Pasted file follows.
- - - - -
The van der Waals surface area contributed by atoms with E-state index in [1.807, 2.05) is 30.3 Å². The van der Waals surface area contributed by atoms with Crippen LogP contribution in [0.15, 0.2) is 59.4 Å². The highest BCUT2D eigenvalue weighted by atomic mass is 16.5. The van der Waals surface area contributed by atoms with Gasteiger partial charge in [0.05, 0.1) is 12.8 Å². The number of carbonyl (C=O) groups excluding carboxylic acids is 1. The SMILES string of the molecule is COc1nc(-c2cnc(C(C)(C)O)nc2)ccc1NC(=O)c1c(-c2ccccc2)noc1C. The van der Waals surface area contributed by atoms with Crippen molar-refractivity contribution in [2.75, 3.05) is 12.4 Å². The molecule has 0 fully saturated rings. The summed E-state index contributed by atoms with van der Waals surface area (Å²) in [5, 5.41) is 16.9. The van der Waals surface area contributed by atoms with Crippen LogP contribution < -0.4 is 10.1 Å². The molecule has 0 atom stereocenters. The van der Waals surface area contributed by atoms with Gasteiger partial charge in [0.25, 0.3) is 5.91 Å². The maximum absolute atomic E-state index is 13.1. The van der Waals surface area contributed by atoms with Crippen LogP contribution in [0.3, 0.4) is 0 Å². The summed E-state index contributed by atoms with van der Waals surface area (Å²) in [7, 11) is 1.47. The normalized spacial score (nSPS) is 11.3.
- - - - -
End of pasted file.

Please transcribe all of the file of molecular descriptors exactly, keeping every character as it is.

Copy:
The van der Waals surface area contributed by atoms with E-state index in [1.807, 2.05) is 30.3 Å². The van der Waals surface area contributed by atoms with Crippen LogP contribution in [0.15, 0.2) is 59.4 Å². The highest BCUT2D eigenvalue weighted by atomic mass is 16.5. The van der Waals surface area contributed by atoms with Gasteiger partial charge in [0.05, 0.1) is 12.8 Å². The number of carbonyl (C=O) groups excluding carboxylic acids is 1. The SMILES string of the molecule is COc1nc(-c2cnc(C(C)(C)O)nc2)ccc1NC(=O)c1c(-c2ccccc2)noc1C. The van der Waals surface area contributed by atoms with Crippen molar-refractivity contribution in [2.75, 3.05) is 12.4 Å². The molecule has 0 fully saturated rings. The summed E-state index contributed by atoms with van der Waals surface area (Å²) in [5, 5.41) is 16.9. The van der Waals surface area contributed by atoms with Crippen LogP contribution < -0.4 is 10.1 Å². The molecule has 0 atom stereocenters. The van der Waals surface area contributed by atoms with Gasteiger partial charge in [0.25, 0.3) is 5.91 Å². The maximum absolute atomic E-state index is 13.1. The van der Waals surface area contributed by atoms with Crippen LogP contribution in [0.3, 0.4) is 0 Å². The summed E-state index contributed by atoms with van der Waals surface area (Å²) in [7, 11) is 1.47. The normalized spacial score (nSPS) is 11.3.